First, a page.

Metropolia supports transparent students’ admission and competence-based flexible study paths
Metropolia has clear guidelines and procedures for student admission. All relevant information on student admission and the progression of studies is included in Metropolia’s degree regulations so that the information regarding the recognition of prior learning is easily accessible and transparent on Metropolia’s website—in both Finnish and English.
In the interviews, it also became evident that these regulations are primarily used in practice. A particular example is the SIMHE project, where Metropolia provides immigrant students with counselling and services for the identification of competences which could be subject to recognising prior learning (RPL). However, the auditors also received a few indications from the student interviews that the RPL is based on individual judgement and may therefore vary in accordance with the individual interpretation of regulations. Regarding recognising prior learning, Metropolia should ensure a common understanding and consistency among administrative and academic personnel.
Education supports target-oriented learning
According to Metropolia’s strategy, the focus is on student-centred teaching, learning processes and the diversity of students and their needs. Interviews with teachers and students confirm that the intended learning outcomes and student life cycles are well organised. Metropolia offers students a sufficiently solid subject-specific core, which enables the students to reach the envisaged learning outcomes. This approach complies with intending to offer students different disciplinary perspectives.
The audit team learned that the flexibility of the curriculum and a good mix of compulsory and eligible modules, which the students appreciate, allows students to realise the programmes’ intentions. Students can create their own course portfolios and choose classes from different disciplines or higher education institutions.
Studies are integrated well with working life through learning environments
The audit team acknowledges that study modules involve critical reflection on key topics, verbal discussion and the written analysis and interpretation of the relevant material. Lectures, staff-led seminars and project work promote general intellectual and domain-specific skills. The audit team appreciates the contextual and phenomenon-based approach and the workshop-based teaching methods, especially through a work placement (part of the studies), thesis work and the already mentioned multidisciplinary innovation project studies (MINNO, 10 ECTS). Different stakeholders mentioned the latter during the workshops and interviews. Other examples are the HyMy Village and Helsinki XR Center, which enable students to gain first-hand experiences, giving the programmes a more practical dimension compared to other similar programmes.
The teaching-learning environment at Metropolia is very supportive of students’ personal (transferable) skills development. The audit team applauds how students’ critical thinking is developed, which the students and alumni confirmed during the site visit. The audit team highly values the modern, responsive programmes besides the advanced learning environments and facilities Metropolia has at its disposal. Its connections to national and European innovation environments through different collaboration platforms or hubs are highly valued.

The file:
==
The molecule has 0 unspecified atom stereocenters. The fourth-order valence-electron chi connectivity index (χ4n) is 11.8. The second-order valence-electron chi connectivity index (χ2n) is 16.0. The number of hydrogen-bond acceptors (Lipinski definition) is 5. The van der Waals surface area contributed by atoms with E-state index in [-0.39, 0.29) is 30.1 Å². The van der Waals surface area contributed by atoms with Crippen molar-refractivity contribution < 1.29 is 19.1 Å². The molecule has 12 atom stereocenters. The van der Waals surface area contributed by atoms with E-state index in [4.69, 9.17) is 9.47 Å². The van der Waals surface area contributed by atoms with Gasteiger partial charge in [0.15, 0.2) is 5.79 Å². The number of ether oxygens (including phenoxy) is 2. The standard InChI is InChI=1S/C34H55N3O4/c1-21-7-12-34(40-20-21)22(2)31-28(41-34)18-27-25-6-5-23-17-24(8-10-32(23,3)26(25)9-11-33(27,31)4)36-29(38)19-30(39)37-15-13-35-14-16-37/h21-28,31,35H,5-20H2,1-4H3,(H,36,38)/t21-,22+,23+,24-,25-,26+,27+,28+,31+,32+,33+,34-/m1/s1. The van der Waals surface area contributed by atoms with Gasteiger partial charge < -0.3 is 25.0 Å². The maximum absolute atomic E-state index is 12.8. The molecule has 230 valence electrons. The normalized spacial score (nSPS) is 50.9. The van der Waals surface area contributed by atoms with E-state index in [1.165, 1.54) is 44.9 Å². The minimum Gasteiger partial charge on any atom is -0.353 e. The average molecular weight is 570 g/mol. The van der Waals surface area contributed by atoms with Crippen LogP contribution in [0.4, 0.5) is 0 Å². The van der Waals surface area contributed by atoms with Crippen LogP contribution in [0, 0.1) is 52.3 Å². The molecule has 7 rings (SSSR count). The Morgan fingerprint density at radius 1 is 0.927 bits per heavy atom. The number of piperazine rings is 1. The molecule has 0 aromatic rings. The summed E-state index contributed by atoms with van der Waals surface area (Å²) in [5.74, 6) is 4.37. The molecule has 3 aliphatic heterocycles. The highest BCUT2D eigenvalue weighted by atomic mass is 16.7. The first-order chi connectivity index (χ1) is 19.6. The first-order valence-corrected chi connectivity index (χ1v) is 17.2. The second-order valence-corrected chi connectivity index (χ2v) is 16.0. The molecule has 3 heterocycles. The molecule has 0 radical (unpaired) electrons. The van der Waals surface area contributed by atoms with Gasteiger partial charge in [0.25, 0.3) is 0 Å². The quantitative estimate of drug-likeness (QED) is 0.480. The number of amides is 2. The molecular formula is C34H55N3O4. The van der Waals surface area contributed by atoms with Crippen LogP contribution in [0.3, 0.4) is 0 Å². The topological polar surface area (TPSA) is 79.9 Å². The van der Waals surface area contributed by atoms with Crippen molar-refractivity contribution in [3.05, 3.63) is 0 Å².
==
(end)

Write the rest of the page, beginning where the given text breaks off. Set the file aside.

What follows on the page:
The amount and variety of activities that the higher education institution carries out together with civil society are impressive. In the view of the auditors, this is a great asset for integrating students with professional life. All Metropolia students have the chance to be involved in research projects to improve their research capabilities, including data collection, data entry or database interventions.
From the audit team’s perspective, Metropolia cares for its students and shows interest in their success: The HEI continuously observes the students’ learning processes, and problems and difficulties are dealt with in cooperation between students, student services and academics with the help of the METKA student union.
METKA also plays an active role in making decisions to ensure student fairness. However, students stressed that there are still minimal actions from METKA concerning improving administration. The METKA student union plays an essential role in students’ study lives. It can increase feelings of connection or engagement with the university, thus reducing the likelihood of study failure and dropout.
The well-being of students is promoted, yet there is some room for improvement
At Metropolia, students are assigned personal study plans and counsellors for their degree programmes to help them progress. In addition, tutor teachers monitor their progress and refer the student to a student well-being advisor or a psychologist in Student Well-being Services, if needed. The interviews revealed as well that teachers give regular feedback on learning achievements. Regarding students with special needs, support staff explained that their unique needs are included in the central database upon official registration as a Metropolia student.
The audit team also identified issues for improvement, particularly in terms of involving students actively in HEI life and enhancement processes. There are, for example, no English versions of questionnaires for certain degree-specific survey, which makes it difficult, if not impossible, for students with limited or no Finnish skills to express their opinions. Metropolia should ensure accessibility to active participation in student life for this target group in all degree programmes, especially if more international students are supposed to attend Metropolia in the future. Their voices should be heard as well.